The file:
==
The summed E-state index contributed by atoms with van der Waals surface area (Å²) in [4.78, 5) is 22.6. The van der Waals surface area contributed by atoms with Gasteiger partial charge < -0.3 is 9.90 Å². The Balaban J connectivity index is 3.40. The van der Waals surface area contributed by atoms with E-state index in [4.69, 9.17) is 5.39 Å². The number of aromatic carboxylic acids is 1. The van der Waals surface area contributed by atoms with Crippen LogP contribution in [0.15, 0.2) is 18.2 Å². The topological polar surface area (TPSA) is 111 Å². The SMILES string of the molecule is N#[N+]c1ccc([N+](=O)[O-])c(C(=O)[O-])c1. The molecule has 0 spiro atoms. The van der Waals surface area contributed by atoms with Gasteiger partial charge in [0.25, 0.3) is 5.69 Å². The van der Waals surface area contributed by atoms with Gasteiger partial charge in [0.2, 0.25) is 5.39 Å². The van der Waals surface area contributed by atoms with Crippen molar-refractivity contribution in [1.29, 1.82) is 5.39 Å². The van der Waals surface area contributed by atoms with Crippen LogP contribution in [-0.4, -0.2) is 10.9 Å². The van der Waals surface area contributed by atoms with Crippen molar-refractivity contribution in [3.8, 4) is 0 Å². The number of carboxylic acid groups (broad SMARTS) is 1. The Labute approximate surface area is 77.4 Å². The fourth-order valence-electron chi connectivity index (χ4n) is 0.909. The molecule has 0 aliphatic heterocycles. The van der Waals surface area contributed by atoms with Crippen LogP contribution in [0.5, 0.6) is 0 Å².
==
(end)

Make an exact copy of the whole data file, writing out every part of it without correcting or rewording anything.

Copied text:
The summed E-state index contributed by atoms with van der Waals surface area (Å²) in [4.78, 5) is 22.6. The van der Waals surface area contributed by atoms with Gasteiger partial charge < -0.3 is 9.90 Å². The Balaban J connectivity index is 3.40. The van der Waals surface area contributed by atoms with E-state index in [4.69, 9.17) is 5.39 Å². The number of aromatic carboxylic acids is 1. The van der Waals surface area contributed by atoms with Crippen LogP contribution in [0.15, 0.2) is 18.2 Å². The topological polar surface area (TPSA) is 111 Å². The SMILES string of the molecule is N#[N+]c1ccc([N+](=O)[O-])c(C(=O)[O-])c1. The molecule has 0 spiro atoms. The van der Waals surface area contributed by atoms with Gasteiger partial charge in [0.25, 0.3) is 5.69 Å². The van der Waals surface area contributed by atoms with Gasteiger partial charge in [0.2, 0.25) is 5.39 Å². The van der Waals surface area contributed by atoms with Crippen molar-refractivity contribution in [1.29, 1.82) is 5.39 Å². The van der Waals surface area contributed by atoms with Crippen LogP contribution in [-0.4, -0.2) is 10.9 Å². The van der Waals surface area contributed by atoms with Crippen molar-refractivity contribution in [3.8, 4) is 0 Å². The number of carboxylic acid groups (broad SMARTS) is 1. The Labute approximate surface area is 77.4 Å². The fourth-order valence-electron chi connectivity index (χ4n) is 0.909. The molecule has 0 aliphatic heterocycles. The van der Waals surface area contributed by atoms with Crippen LogP contribution in [0.5, 0.6) is 0 Å².